Anxiety, mood swings and depressive symptoms are common problems during this time. ‘The difficulties can be quite pronounced and often seem to appear out of the blue, which can make them more difficult to deal with,’ says Dr Rosén.

Oestrogen doesn’t only impact serotonin levels, it can also affect our cognition. As a result, during perimenopause, it’s common for people to experience:

  • Forgetfulness
  • Brain fog
  • Brain fatigue
  • Difficulty concentrating
  • Frustration as a result of the above, which can then negatively impact our mood

You are 2-5 times more likely to experience depressive disorders during perimenopause than during the late premenopausal years. For some, emotional exhaustion can make everyday tasks difficult.

‘Around 25% of people experience psychological problems they need professional help with, and many find the psychological changes during perimenopause more difficult to manage than the physical symptoms.’

How might perimenopause and menopause impact our sleep?

‘Many perimenopausal women experience sleep problems, including those who have never had issues with sleep before,’ says Dr Rosén. ‘Changes to oestrogen and progesterone levels impact other hormones that are responsible for regulating your body temperature, which can cause intense night sweats. The hormone changes themselves, as well as anxiety, can also make it difficult to sleep, and it’s not unusual to wake up suddenly in a panic.’

However, these symptoms can often be treated and alleviated, which can not only improve sleep but also prevent mental illnesses that long-term insomnia can contribute to.

Are there any other risk factors for mental health issues during menopause?

Midlife is a time when many of us go through life-changing experiences and events. Life stressors and adversity can contribute to mental health difficulties, which is why psychotherapy or cognitive behavioural therapy (CBT) can help. In addition, people who have experienced depression previously are at higher risk during perimenopause.

What should you do if you’re struggling with your mental health during menopause?

There are many things you can do to improve your chances of a positive menopause transition. Dr Rosén advises the following:

  1. Read up about perimenopause so that you’re able to identify symptoms and know what to expect.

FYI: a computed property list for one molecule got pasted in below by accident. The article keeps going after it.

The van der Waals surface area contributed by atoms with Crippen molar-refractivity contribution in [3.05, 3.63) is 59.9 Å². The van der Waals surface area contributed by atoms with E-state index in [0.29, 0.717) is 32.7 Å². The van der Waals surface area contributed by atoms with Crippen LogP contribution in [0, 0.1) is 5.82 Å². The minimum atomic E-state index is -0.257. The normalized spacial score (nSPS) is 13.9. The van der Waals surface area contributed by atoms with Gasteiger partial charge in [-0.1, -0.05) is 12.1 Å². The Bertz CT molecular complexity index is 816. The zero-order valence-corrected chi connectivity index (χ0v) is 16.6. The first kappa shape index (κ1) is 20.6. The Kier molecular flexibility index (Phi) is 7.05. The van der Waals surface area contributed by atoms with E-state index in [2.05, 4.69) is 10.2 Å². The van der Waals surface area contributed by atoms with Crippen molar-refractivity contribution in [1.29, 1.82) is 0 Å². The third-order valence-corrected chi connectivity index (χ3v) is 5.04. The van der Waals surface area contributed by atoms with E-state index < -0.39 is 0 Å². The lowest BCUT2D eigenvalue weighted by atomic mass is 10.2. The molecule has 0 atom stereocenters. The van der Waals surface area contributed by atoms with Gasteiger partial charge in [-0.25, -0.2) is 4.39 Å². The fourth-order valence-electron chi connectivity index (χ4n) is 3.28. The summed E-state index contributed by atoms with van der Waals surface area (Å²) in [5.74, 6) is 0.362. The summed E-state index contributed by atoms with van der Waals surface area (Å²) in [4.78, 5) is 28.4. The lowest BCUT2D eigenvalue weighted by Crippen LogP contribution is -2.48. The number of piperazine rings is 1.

2. Try to accept and manage the psychological difficulties – let yourself feel your emotions while also trying to find peace.
  3. Identify situations that trigger negative emotions and try to avoid them.
  4. Allow yourself to take things more slowly throughout this period of your life, as perimenopausal problems tend to be more difficult to manage if you’re stressed.
  5. Exercise regularly. Research shows that physical activity has a positive effect on both physical and mental health during perimenopause. It also releases endorphins and other feel-good hormones.
  6. Eat a well-balanced diet.
  7. Use techniques like meditation or yoga to help lower stress levels.
  8. Maintain a good sleep routine, keep the bedroom cool and keep extra bed sheets close by to improve your chances of a good night’s sleep.
  9. Tell family and friends how you’re feeling – they can be a huge support during tough times.

What if I feel like I need professional help?

If these habits don’t relieve your symptoms, reach out for professional help. Depressive symptoms are very common during perimenopause, and a doctor will be able to guide you through your options, including talk therapy, antidepressants, HRT or a combination.

For many people, a mixed approach is best. While in many countries, HRT is currently only prescribed for night sweats and hot flushes, some recent studies suggest it might also help prevent depression in perimenopause. Options like family therapy can also be helpful.

‘The physical consequences of reduced hormone levels can’t be reversed, even if HRT may postpone the reduction by a few years, while local oestrogen tends to help with vaginal dryness,’ says Dr Rosén.

‘But psychological problems tend to ease off and eventually go away when the body has adapted to the new levels of oestrogen.’

This article has been medically reviewed by Dr Elisabeth Rosén, a Livi doctor who specialises in gynaecology and obstetrics.